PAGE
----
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The role of TASL in the pathogenesis of SLE: X marks the spot
  1. David S Pisetsky1,2
  1. 1 Departments of Medicine and Immunology, Duke University Medical Center, Durham, NC, USA
  2. 2 Medical Research Service, Veterans Administration Medical Center, Durham, NC, USA
  1. Correspondence to Dr David S Pisetsky, Departments of Medicine and Immunology, Duke University Medical Center, Durham, NC 27705, USA; david.pisetsky{at}

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In a seminal paper published in Nature, Heinz et al provide important new information on the gene product of CXorf21, an X-linked gene associated with systemic lupus erythematosus (SLE).1 Using an impressive array of molecular techniques, these investigators demonstrated that the protein encoded by a gene originally known as CXorf21 interacts with SLC15A4, an amino acid transporter in the endolysosomal compartment; the gene for SLC15A4 has also been genetically associated with SLE. While the role of CXorf21 in SLE had been investigated for many years, the function of its protein product was a mystery until Heinz et al identified it as an adaptor in TLR signalling. The name for this protein is now ‘TLR adaptor interacting with endolysosomal SLC15A4’ or TASL; the gene is designated as TASL (CXorf21).

As the studies in THP1 and other human cells in the Nature paper illustrate, TASL is important for the recruitment and activation of the transcription factor IRF5 in downstream signalling by TLR 7, 8 and 9; as such, TASL has analogy with adaptor proteins like STING, MAVS and TRIF. These findings are relevant to the pathogenesis of SLE since, in this disease, DNA and RNA in the form of immune complexes can enter cells of the innate immune system to induce responses by TLR 7, 8 and 9 in the endosomes; the production of interferon and other proinflammatory cytokines is an outcome of this pathway. Interestingly, in its regulation of gene expression, TASL affects the IRF pathway but does not affect NF-κB or MAPK signalling.1 This pattern points to a unique role of TASL in the activation of innate immunity by the endosomal TLRs (figure 1).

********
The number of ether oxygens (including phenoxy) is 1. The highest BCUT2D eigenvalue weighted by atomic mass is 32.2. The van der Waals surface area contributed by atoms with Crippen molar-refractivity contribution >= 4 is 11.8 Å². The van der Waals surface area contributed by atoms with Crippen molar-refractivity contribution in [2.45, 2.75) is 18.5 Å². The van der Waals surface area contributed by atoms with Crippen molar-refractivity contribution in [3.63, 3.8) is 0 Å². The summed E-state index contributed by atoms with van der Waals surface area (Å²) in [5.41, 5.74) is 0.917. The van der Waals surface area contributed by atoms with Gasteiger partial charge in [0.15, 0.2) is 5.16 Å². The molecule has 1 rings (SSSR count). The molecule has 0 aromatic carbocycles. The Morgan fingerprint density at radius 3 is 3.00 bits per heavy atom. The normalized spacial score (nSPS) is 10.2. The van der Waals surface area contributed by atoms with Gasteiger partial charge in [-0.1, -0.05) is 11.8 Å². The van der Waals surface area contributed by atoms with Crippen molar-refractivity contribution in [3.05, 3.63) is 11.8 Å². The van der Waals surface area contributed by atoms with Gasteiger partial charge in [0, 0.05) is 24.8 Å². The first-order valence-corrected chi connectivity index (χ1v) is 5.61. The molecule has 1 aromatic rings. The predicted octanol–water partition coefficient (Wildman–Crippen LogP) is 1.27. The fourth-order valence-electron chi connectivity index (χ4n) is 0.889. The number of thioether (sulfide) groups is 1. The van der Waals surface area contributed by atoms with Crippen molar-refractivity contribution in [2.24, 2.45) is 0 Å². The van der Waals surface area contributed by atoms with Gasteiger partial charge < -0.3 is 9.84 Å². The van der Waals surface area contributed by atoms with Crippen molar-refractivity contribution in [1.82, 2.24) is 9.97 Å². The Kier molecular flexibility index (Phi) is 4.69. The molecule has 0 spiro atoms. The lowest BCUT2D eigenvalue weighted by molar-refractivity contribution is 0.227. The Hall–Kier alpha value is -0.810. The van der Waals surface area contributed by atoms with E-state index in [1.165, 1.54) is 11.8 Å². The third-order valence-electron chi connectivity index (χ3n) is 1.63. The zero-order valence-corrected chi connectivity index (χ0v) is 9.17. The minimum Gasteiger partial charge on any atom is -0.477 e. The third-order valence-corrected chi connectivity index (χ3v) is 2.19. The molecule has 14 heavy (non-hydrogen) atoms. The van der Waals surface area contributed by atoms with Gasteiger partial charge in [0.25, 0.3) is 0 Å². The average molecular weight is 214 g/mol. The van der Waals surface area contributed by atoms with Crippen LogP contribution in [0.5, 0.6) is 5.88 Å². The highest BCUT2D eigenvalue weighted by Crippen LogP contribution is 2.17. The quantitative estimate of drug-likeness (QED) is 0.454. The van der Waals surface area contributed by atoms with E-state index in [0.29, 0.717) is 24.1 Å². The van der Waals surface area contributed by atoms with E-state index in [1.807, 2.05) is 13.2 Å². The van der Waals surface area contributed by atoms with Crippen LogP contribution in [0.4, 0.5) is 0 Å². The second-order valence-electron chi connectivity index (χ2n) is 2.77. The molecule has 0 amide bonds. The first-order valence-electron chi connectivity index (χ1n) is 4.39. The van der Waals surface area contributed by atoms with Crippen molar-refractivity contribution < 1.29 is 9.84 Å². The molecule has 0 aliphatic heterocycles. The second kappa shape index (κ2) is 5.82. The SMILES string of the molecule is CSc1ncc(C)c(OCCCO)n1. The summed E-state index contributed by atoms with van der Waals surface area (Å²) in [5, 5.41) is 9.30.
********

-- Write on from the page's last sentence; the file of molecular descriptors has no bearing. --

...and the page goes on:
Figure 1

The role of TASL in TLR signalling. As the schematic indicates, TASL plays a key role in the activation of …

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  • Handling editor Josef S Smolen

  • Correction notice This article has been corrected since it published Online First. Figure 1 has been corrected.

  • Funding The authors have not declared a specific grant for this research from any funding agency in the public, commercial or not-for-profit sectors.

  • Competing interests None declared.

  • Patient and public involvement Patients and/or the public were not involved in the design, or conduct, or reporting, or dissemination plans of this research.

  • Patient consent for publication Not required.

  • Provenance and peer review Commissioned; internally peer reviewed.